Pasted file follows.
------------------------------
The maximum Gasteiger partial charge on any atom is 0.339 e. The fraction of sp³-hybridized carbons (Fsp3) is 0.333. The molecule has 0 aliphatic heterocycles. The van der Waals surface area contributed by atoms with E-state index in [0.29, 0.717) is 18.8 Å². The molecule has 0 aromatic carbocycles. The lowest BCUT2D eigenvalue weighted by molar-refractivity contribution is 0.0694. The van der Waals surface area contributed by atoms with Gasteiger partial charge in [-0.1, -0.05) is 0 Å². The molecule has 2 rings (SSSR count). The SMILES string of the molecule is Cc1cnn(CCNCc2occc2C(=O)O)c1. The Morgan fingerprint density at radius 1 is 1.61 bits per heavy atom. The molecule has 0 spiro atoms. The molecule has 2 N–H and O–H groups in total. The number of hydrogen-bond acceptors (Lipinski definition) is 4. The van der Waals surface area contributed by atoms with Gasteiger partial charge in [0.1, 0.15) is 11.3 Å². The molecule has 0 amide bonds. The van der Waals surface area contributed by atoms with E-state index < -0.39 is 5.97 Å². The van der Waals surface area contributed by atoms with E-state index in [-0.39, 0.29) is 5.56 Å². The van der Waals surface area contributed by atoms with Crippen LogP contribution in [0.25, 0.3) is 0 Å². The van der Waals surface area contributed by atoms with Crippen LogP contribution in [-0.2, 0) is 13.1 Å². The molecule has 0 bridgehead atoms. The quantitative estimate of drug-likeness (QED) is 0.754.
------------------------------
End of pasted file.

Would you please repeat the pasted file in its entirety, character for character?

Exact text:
The maximum Gasteiger partial charge on any atom is 0.339 e. The fraction of sp³-hybridized carbons (Fsp3) is 0.333. The molecule has 0 aliphatic heterocycles. The van der Waals surface area contributed by atoms with E-state index in [0.29, 0.717) is 18.8 Å². The molecule has 0 aromatic carbocycles. The lowest BCUT2D eigenvalue weighted by molar-refractivity contribution is 0.0694. The van der Waals surface area contributed by atoms with Gasteiger partial charge in [-0.1, -0.05) is 0 Å². The molecule has 2 rings (SSSR count). The SMILES string of the molecule is Cc1cnn(CCNCc2occc2C(=O)O)c1. The Morgan fingerprint density at radius 1 is 1.61 bits per heavy atom. The molecule has 0 spiro atoms. The molecule has 2 N–H and O–H groups in total. The number of hydrogen-bond acceptors (Lipinski definition) is 4. The van der Waals surface area contributed by atoms with Gasteiger partial charge in [0.1, 0.15) is 11.3 Å². The molecule has 0 amide bonds. The van der Waals surface area contributed by atoms with E-state index < -0.39 is 5.97 Å². The van der Waals surface area contributed by atoms with E-state index in [-0.39, 0.29) is 5.56 Å². The van der Waals surface area contributed by atoms with Crippen LogP contribution in [0.25, 0.3) is 0 Å². The van der Waals surface area contributed by atoms with Crippen LogP contribution in [-0.2, 0) is 13.1 Å². The molecule has 0 bridgehead atoms. The quantitative estimate of drug-likeness (QED) is 0.754.